Takeo Fujii, MD, MPH from MD Anderson Cancer Center speaks about the Incidence of immune-related adverse events and its association with treatment outcomes: the MD Anderson Cancer Center experience.
Link to Study -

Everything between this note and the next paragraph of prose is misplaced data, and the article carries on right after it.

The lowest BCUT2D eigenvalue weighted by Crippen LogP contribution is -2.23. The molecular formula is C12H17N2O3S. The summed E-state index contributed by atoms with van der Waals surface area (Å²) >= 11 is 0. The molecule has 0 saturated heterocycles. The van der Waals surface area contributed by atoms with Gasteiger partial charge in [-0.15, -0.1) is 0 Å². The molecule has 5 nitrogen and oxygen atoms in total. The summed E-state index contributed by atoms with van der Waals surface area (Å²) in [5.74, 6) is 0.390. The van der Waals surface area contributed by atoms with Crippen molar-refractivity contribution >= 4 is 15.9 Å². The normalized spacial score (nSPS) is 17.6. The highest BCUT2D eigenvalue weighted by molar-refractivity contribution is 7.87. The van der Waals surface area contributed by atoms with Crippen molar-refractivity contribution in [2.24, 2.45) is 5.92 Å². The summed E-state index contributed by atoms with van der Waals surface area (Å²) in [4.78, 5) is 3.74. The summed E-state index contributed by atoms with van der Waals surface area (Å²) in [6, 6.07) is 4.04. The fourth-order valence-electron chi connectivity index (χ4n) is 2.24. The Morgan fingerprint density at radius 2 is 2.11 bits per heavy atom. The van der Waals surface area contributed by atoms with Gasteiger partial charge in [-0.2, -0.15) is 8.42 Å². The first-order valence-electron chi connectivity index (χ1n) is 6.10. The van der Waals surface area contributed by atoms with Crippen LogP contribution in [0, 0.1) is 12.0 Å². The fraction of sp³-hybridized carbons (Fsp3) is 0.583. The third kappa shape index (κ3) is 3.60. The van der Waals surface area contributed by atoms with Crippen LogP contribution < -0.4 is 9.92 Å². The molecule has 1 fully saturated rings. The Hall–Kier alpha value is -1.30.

Immunotherapy is emerging as the cornerstone of treatment for patients with advanced cancer, but substantial toxicity (irAEs) associated with the unbridled activity of T cells remains a concern. Patients and Methods A retrospective review of the electronic medical records of 290 advanced cancer patients treated between February 2010 and September 2015 in an immunotherapy-based clinical trial at the Department of Investigative Cancer Therapeutics of the University of Texas MD Anderson Cancer Center was carried out. Clinical and laboratory parameters were obtained to assess the frequency of irAEs, risk factors, and their connection with treatment outcomes. Results Ninety-eight out of 290 patients (34%) experienced irAEs of any grade. Dermatitis and enterocolitis were the most common irAEs among the 15 (5.2 percent) patients with grade 3 irAEs. While systemic corticosteroids were required by 80% of patients with grade 3 irAEs, all 15 patients recovered from the irAEs. Four of the 5 patients who had received systemic corticosteroids for irAE continued to respond to re-challenge. No IrAE-related deaths have occurred. Importantly, compared with those without grade 3 irAEs, patients with grade 3 irAEs had an increased average response rate (25 vs. 6 percent; p = 0.039) and a longer median development period (30 weeks vs. 10 weeks; p = 0.0040). Conclusion The occurrence of irAEs with immunotherapy agents suggests an active immune status, suggesting the patient's future clinical gain. Further confirmation of this relationship is warranted in a broad prospective sample.